This isn’t an isolated incident, for either Ben or other online conservative ‘intellectuals’. It is instead a common occurrence amongst the stock. For example, Jordan Peterson, in his opposition to bill C-16 which amended the Canadian Human Right’s Act to include trans-people under it’s protections, rooted his concerns in an appeal to an free speech. Yet when Professor Wendy Lee of Bloomsberg University, located in Pennsylvania claimed on twitter that Peterson was a “White Nationalist” and a “Incel Misogynist”, Jordan threaten to sue for libel despite any clear malicious intent as required under U.S. law, revealing a disregard for free speech.
This pattern of behavior indicates a lack of any consistent philosophy underpinning online conservative ‘intellectuals’ political stances. Instead, they seemingly change philosophies per their convenience, like a wolf swapping a sheep’s clothing whenever he needs to blend into a particular flock. Contrast this with conservative’s writing their perspectives in more established mediums, such as New York Times David Brooks and Ross Douthat. I disagree with these commentators on almost everything topic, but at the very least I can be certain of their sincerity, that they are not trying to deliberately mislead and can be pinpointed to a idealogical tradition, whether that be Douthat’s Catholicism or Brook’s Burke-esque thinking. This allows an individual encountering these commentators to hold them to account on both a factual and a idealogical level. They welcome it. With online conservative ‘intellectuals’ though, that level sincerity is non-existent. They seemingly don’t desire the confines of an ideology that they could be held to, much like their disregard for facts. Instead, they are nihilists, only adopting a tenet when it seemingly benefits them and discarding it when it becomes inconvenient towards their goal.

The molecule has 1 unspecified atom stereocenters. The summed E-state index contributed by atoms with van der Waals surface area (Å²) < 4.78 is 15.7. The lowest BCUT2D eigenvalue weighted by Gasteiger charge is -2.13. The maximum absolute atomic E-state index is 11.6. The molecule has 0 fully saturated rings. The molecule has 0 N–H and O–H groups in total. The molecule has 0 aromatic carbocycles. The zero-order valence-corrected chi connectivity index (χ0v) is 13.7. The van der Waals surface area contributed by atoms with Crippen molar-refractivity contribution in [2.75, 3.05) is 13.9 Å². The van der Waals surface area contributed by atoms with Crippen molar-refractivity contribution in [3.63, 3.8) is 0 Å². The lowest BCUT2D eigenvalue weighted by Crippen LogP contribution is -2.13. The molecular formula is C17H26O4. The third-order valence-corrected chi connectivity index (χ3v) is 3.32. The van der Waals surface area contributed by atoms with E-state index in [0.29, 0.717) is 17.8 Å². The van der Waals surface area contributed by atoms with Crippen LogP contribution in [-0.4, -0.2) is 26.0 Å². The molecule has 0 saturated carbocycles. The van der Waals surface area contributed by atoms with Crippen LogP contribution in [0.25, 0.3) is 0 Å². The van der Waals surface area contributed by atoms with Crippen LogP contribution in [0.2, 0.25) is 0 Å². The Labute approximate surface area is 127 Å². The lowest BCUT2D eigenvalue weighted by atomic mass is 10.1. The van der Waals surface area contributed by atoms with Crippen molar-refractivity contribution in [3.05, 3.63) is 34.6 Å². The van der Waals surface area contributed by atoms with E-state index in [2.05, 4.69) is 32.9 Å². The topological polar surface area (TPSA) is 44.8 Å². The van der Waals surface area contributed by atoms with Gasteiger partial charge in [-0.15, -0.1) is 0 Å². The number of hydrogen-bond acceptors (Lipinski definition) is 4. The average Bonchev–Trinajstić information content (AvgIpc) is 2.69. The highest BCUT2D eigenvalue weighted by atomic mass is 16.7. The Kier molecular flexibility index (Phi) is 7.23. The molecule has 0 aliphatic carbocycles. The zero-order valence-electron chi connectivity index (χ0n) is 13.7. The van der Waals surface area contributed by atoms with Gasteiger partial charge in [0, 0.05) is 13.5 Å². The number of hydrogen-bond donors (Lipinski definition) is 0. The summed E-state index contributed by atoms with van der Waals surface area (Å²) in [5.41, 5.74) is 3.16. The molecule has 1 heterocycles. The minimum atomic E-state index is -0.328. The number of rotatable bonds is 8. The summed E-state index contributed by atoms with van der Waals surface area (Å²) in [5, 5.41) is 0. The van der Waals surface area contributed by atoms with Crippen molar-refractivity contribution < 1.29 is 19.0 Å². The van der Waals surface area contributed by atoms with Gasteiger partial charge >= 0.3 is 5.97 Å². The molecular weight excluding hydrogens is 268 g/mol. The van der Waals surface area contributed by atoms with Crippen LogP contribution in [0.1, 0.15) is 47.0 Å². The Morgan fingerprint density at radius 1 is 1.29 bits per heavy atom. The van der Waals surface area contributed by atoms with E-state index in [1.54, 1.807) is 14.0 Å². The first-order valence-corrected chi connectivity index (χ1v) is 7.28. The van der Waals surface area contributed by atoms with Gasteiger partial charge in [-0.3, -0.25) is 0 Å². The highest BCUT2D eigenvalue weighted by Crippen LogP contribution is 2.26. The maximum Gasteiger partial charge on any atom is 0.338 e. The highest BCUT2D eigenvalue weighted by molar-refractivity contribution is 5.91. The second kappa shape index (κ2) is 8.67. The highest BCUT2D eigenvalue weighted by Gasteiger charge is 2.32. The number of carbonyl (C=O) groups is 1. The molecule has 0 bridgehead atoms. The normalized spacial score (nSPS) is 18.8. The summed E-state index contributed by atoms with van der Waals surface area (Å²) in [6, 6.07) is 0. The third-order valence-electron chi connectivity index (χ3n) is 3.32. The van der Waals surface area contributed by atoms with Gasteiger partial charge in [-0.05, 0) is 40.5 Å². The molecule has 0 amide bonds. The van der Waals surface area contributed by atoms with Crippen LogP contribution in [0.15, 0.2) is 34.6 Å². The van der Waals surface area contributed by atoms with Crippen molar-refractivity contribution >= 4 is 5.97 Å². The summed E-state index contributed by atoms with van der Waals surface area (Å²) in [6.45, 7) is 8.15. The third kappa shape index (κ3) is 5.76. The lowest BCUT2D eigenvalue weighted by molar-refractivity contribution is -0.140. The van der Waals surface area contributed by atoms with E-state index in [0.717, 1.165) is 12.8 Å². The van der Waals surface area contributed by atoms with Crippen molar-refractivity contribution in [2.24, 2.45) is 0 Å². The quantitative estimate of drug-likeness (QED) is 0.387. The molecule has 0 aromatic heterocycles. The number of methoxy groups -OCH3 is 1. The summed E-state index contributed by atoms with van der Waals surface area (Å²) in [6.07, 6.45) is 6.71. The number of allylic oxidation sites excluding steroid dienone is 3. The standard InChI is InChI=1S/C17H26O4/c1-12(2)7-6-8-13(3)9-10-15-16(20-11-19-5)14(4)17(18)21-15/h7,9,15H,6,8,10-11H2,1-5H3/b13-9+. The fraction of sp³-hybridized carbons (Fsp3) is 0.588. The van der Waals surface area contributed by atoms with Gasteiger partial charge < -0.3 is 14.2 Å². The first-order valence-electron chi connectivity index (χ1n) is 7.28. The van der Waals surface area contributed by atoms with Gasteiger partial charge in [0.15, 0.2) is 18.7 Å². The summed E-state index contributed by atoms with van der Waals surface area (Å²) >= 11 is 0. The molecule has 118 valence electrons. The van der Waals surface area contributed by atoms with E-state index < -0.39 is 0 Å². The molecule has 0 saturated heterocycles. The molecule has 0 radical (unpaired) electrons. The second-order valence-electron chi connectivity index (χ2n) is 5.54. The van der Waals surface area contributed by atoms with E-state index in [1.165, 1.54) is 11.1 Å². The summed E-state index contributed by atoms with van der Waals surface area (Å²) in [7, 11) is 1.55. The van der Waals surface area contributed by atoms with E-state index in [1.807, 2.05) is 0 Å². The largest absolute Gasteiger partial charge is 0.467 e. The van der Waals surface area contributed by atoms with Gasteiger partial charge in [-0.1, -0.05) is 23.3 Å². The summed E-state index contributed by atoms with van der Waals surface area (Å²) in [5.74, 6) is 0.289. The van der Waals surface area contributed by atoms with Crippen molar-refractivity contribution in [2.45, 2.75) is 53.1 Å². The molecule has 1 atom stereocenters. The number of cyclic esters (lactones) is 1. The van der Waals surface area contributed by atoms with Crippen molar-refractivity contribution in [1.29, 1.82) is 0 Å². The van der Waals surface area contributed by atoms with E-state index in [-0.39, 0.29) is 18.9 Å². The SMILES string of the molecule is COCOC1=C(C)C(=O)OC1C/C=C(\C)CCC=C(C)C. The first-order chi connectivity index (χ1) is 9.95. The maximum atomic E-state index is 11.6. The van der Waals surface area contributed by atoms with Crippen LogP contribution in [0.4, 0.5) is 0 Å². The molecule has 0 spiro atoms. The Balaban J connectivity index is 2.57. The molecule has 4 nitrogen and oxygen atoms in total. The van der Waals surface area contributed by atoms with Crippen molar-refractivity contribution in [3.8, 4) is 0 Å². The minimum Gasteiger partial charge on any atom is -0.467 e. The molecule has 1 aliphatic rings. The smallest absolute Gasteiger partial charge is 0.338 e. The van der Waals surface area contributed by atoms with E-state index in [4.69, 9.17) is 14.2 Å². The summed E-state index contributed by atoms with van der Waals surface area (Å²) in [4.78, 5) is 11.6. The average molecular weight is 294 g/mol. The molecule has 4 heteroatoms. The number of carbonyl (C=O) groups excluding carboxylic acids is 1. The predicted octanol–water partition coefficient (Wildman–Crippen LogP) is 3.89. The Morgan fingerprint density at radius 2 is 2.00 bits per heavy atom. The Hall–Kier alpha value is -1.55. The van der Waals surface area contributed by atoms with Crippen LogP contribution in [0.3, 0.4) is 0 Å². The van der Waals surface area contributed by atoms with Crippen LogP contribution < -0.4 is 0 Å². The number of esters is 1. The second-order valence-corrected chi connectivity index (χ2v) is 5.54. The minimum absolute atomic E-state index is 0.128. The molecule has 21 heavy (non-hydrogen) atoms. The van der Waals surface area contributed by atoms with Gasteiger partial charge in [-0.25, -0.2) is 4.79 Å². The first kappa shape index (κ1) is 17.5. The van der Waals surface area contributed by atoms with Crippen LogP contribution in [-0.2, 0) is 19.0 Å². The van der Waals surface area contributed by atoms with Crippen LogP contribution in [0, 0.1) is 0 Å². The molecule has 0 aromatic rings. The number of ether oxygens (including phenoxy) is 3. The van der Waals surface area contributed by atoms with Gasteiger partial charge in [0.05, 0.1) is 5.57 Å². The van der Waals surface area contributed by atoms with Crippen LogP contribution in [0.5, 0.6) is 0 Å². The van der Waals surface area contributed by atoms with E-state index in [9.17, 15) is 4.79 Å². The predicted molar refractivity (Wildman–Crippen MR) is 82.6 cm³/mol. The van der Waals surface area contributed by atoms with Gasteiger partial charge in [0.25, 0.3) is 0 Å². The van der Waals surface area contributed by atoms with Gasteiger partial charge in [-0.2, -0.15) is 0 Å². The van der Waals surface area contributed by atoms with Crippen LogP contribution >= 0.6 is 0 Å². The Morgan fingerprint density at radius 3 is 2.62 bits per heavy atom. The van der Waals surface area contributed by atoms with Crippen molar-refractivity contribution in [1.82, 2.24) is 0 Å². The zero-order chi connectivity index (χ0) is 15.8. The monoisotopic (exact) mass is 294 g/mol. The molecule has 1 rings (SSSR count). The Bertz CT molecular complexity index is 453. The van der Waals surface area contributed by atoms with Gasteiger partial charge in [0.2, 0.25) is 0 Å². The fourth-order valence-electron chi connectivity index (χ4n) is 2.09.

What is their goal then? What is the wolf hiding underneath the coat of a sheep? I can’t say I know for certain, I never personally interacted with these people after all. Though if I were to speculate, I would identify that wolf as resentment. Resentment for LGBT people asserting themselves and challenging sexual and gender norms. Resentment for women and minorities increasing power in society. Resentment for the left’s challenges to capitalism and the classes that benefit from it. That’s all there is, resentment and the rhetoric that expresses it and instills it in others. Taking a page from Mussolini, these ‘intellectuals’ adopt overtly contradictory philosophical positions because ideology is only a means to power. This approach can be described in many ways, from blatantly dishonest to eerily ur-fascist. Though my preferred way of regarding it is this: pathetic!